Chest Surgery, 01/2015: pages 185-208; , ISBN: 978-3-642-12043-5
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    ABSTRACT: Idiopathic interstitial pneumonias (IIP) are associated with an increased lung cancer (LC) risk. However, data on the prognostic and therapeutic impact are limited. We therefore aimed to analyze the outcome of IIP patients with LC under different treatment modalities. Patients with IIPs diagnosed in a tertiary interstitial lung diseases (ILD) center were reviewed for LC diagnosis. Of 265 patients with idiopathic pulmonary fibrosis (IPF), 142 with non-specific interstitial pneumonia (NSIP), and 71 with cryptogenic organizing pneumonia (COP), 16%, 4%, and 6% were affected byLC, respectively. Patient characteristics were: IPF: 93% male, median age 67 years, forced vital capacity (FVC) 82%, diffusion capacity for Carbon monoxide (DLCO) 41%, mean survival 20 months. NSIP: 67% male, median age 70 years, FVC 72%, DLCO 43%, mean survival 35 months. COP: 50% male, median age 66 years, FVC 93%, DLCO 77%, mean survival 88 months. Significant treatment-related toxicities occurred in 55% IPF, 20% NSIP und 0% COP patients. 30-days postoperative mortality was 25% in IPF, and 0% in NSIP/COP while rate of radiation pneumonitis was 24% in IPF. LC is a frequent comorbidity in IIP, with a higher incidence and reduced survival in IPF compared to other IIPs. LC treatment is associated with significant toxicity, specifically in IPF. Interdisciplinary evaluation of therapeutic options in IIP patients diagnosed with LC is therefore mandatory.
    Sarcoidosis, vasculitis, and diffuse lung diseases: official journal of WASOG / World Association of Sarcoidosis and Other Granulomatous Disorders 01/2015; 31(4):266-274. · 1.74 Impact Factor
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    ABSTRACT: Purpose The purpose of this study was to evaluate postoperative radiotherapy regarding outcome and toxicity in patients with thymic epithelial tumors (TET) after surgery. Materials and methods We retrospectively analyzed medical records of 41 patients with TET treated with postoperative radiotherapy at our institution between 1995 and 2012. The impact of prognostic factors (e.g., Masaoka stage, histological subtype) was investigated and radiation-related toxicity was assessed. Results Median age was 59.8 years and median follow-up was 61 months. In 24.4 %, TETs were associated with paraneoplastic syndromes. The 5-year overall survival (OS) was 89.5 % and the 5-year disease-free survival (DFS) was 88.9 %. Masaoka stage had a significant impact on OS (p = 0.007). Locally limited stages I + II had a 5-year OS of 100 % compared to 80 % for stage III and 66.7 % for stage IV. The 5-year DFS was excellent with 100 % for both WHO groups A/AB/B1 and B2, respectively, and significantly (p = 0.005) differed from B3/C-staged patients with a 5-year DFS of 63.6 %. Resection status, paraneoplastic association, radiation dose, or tumor size did not influence survival. There were no high-grade acute or late side effects caused by radiotherapy. Conclusion Masaoka stage has a significant impact on OS as WHO type has on DFS in patients with TETs after surgery and adjuvant irradiation. Postoperative radiotherapy with doses around 50 Gy is safe and not likely to cause high-grade toxicity. Further prospective trials are necessary to separate patient subgroups that benefit from radiotherapy from those that do not.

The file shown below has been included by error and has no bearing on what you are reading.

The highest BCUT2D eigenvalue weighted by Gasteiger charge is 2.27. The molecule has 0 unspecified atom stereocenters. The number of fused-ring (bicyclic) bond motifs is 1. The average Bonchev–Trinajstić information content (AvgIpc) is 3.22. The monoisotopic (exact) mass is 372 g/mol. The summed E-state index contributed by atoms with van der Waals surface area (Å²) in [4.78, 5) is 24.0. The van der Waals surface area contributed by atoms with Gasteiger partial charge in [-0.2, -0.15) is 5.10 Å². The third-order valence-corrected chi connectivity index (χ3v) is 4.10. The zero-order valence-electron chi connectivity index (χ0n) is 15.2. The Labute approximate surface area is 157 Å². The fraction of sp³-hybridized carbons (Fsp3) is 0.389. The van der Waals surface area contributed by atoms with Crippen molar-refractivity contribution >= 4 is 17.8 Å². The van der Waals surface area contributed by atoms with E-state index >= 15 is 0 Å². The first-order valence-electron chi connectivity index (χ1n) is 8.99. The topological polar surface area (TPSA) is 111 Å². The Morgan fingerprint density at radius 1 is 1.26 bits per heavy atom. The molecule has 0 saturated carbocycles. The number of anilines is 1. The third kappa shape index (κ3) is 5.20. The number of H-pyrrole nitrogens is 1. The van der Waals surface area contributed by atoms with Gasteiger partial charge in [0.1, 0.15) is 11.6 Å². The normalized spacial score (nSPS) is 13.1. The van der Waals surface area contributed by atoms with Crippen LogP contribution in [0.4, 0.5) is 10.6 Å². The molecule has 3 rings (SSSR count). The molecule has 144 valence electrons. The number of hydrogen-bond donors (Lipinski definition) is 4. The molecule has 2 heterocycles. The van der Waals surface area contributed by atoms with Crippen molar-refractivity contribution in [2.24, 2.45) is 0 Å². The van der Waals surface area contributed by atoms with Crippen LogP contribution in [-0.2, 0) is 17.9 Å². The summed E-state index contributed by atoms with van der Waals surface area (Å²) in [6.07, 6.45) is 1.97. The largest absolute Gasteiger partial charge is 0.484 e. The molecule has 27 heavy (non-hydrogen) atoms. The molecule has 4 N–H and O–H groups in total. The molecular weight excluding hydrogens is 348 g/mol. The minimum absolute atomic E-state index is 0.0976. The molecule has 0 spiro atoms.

Strahlentherapie und Onkologie 08/2014; 191(2). DOI:10.1007/s00066-014-0740-z · 2.73 Impact Factor
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    ABSTRACT: Background Treatment of locally advanced non-small-cell lung cancer is based on a combined approach. To study the impact of trimodal therapy for stage III-N2 NSCLC a single centre retrospective evaluation focusing on survival and therapy-related toxicity was performed. Methods 71 patients diagnosed between March 2001 and August 2008 with pathologically confirmed stage III-N2 non-small-cell lung cancer at the University Clinic of Heidelberg were retrospectively analyzed. All patients were treated within trimodal therapy strategies including surgery, induction or adjuvant chemotherapy and postoperative radiotherapy. Overall survival (OS) and disease free survival (DFS) rates were calculated using the Kaplan-Meier method. The log-rank test and Fishers Exact test were applied for univariate analysis and Cox proportional regression model for multivariate analysis. Results Median survival was 32 months. 1-, 3- and 5-year overall survival (OS) rates were 84.5%, 49.6% and 35.5% respectively. Disease free survival rates at 1, 3 and 5 years were 70.4%, 41.8% and 27.4% respectively. 9 patients (12.6%) were diagnosed with a local recurrence. Multivariate analysis did not reveal any independent prognostic factors for OS, but indicated a trend for pT stage and type of surgery. In regard to toxicity 8.4% of the patients developed a clinically relevant ≥ grade 2 pneumonitis. Evaluation of the forced expiratory volume in 1 second per unit of vital capacity (FEV1/VC) before and 1-3 years post radiotherapy revealed a median decrease of 2.1%. Conclusions Our descriptive data indicate that trimodal therapy represents an effective and safe treatment approach for patients with stage III-N2 non-small-cell lung cancer. Further prospective clinical trials are necessary in order to clearly define the impact of multimodal strategies and optimize NSCLC treatment.